The home, built in 1908, has been on the market for about two years. According to a report in the Camden Courier Post newspaper, the home was purchased in 2000 for Dr. Donald Farish, then president of Rowan University. Under the university’s ownership, the house underwent about $700,000 in renovations.

Some of the amenities include an in-ground pool, three fireplaces, a library and a five-car garage. (more…)

Image Credit: BBC

I had the opportunity today to take part in a discussion on the BBC program World Have Your Say, discussing the recent suspension by the Vatican of the Bishop of Limbu, Germany, Franz-Peter Tebartz-van-Elst, known in the German press as the “bishop of bling.” He is under investigation regarding expenditures of 31 million euros (roughly $41 million) for the renovation of the historic building that served, in part, as his residence. This story (which can be read here) served as a springboard for the broader question: Should religious leaders live a modest life?

I have written in the past on Christianity and wealth (here and here), and I think the discussion was quite fruitful and thankfully free of strong contention.

One point I wish had been examined a little more (though it is briefly mentioned at the end) is that of redemption. Much was said of how one needs to handle one’s wealth well, but little was said of what hope there may be for someone who has misused their wealth or even who may simply be overly attached to it. While Christ warned, “It is easier for a camel to go through the eye of a needle than for a rich man to enter the kingdom of God,” he continues to condition this statement by saying, “With men it is impossible, but not with God; for with God all things are possible” (Mark 10:25, 27). As St. Paul writes, “For you know the grace of our Lord Jesus Christ, that though He was rich, yet for your sakes He became poor, that you through His poverty might become rich” (2 Corinthians 8:9) — rich in holiness and virtue, heavenly treasures that do not wear out.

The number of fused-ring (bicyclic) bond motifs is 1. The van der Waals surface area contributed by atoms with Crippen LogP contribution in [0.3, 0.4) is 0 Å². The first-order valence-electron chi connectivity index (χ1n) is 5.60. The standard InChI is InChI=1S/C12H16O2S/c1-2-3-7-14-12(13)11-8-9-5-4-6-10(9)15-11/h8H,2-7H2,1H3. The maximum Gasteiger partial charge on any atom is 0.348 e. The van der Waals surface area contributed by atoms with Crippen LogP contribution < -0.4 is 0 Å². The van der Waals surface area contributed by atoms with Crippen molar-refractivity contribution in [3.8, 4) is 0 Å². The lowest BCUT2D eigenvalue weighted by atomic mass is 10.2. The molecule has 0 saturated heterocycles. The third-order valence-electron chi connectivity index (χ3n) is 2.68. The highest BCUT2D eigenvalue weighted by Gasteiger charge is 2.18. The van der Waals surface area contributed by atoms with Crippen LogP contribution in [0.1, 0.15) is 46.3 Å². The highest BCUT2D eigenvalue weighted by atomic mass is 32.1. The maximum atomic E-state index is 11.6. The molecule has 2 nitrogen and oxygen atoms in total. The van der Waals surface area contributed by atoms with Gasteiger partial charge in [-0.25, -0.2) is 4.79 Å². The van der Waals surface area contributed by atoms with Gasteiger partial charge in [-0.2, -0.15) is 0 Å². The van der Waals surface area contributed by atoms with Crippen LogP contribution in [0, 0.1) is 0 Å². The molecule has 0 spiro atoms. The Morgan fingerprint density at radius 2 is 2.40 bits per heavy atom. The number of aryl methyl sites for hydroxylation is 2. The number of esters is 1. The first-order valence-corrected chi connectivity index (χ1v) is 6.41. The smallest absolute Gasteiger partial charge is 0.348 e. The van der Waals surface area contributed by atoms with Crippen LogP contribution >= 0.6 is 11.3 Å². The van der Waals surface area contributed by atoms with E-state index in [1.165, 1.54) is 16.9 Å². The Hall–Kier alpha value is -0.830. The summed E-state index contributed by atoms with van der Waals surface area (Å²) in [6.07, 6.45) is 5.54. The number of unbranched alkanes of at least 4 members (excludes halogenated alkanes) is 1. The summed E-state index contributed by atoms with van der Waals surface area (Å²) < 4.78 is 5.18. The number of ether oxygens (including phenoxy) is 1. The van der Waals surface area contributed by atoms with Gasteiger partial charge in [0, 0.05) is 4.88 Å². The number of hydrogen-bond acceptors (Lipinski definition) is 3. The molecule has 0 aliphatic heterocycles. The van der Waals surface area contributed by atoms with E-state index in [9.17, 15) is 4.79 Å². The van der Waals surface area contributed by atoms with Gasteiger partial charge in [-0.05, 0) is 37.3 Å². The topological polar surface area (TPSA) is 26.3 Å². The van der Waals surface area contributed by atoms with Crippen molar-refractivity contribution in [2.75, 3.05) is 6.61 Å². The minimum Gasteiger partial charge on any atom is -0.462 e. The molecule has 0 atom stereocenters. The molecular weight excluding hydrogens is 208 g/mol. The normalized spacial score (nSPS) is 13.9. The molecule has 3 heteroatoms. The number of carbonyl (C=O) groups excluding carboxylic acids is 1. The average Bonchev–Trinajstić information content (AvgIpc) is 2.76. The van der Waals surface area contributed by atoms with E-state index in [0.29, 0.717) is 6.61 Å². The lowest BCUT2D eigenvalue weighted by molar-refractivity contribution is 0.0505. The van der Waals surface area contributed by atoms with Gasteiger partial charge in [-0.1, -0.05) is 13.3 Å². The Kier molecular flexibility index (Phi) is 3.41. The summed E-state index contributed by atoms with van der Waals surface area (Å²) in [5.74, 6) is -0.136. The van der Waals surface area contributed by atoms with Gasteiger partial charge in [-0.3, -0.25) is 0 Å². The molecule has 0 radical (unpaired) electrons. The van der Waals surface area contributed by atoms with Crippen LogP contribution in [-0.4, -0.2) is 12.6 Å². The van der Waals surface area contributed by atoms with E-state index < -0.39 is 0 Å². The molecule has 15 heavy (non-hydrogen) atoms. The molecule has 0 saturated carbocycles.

Listen to the interview at BBC World Service here.

ROME — For all the ‘Vaticanisti’ (journalists specializing in the Vatican) sitting around Rome and interviewing one another for the last several weeks, the wholesale consumption of high blood pressure medication took a precipitous drop on the announcement Friday afternoon that the Conclave to elect the new pope would occur on Tuesday, March 12, one day later than I had predicted several weeks ago.  Now is the lull before the storm. A Mass praying for the election of the pope will be followed by the first voting session of the Conclave in the early evening.

With many media outlets waiting for that date to be announced, the remaining hotel rooms left in Rome will be gobbled up, and by Monday evening we can expect an influx of the rest of the 5000 journalists accredited to the Holy See to cover the event.

It is difficult not to compare the lead up to this Conclave to the last one I had the opportunity to witness eight years ago.  Then, of course, one of the monumental figures of the twentieth century had passed from the scene after a long and highly visible bout with Parkinson’s disease.  By the time I had arrived to provide commentary at the BBC location above St. Peter’s Square, the body of John Paul II was being translated (an elegant way of saying the body was ‘moved’) from the Apostolic Palace where the pope lived and died, to beneath the Bernini colonnades in the center of St. Peter’s Basilica. It was a slow, mournful and moving sight.  By the time the body of the Polish pope was laid in state at the foot of the papal altar lines, long line, began forming down boulevard leading to the basilica.  The crowds would grow in the following days to estimates ranging from three to four million pilgrims to pay the last respects the John Paul II. (more…)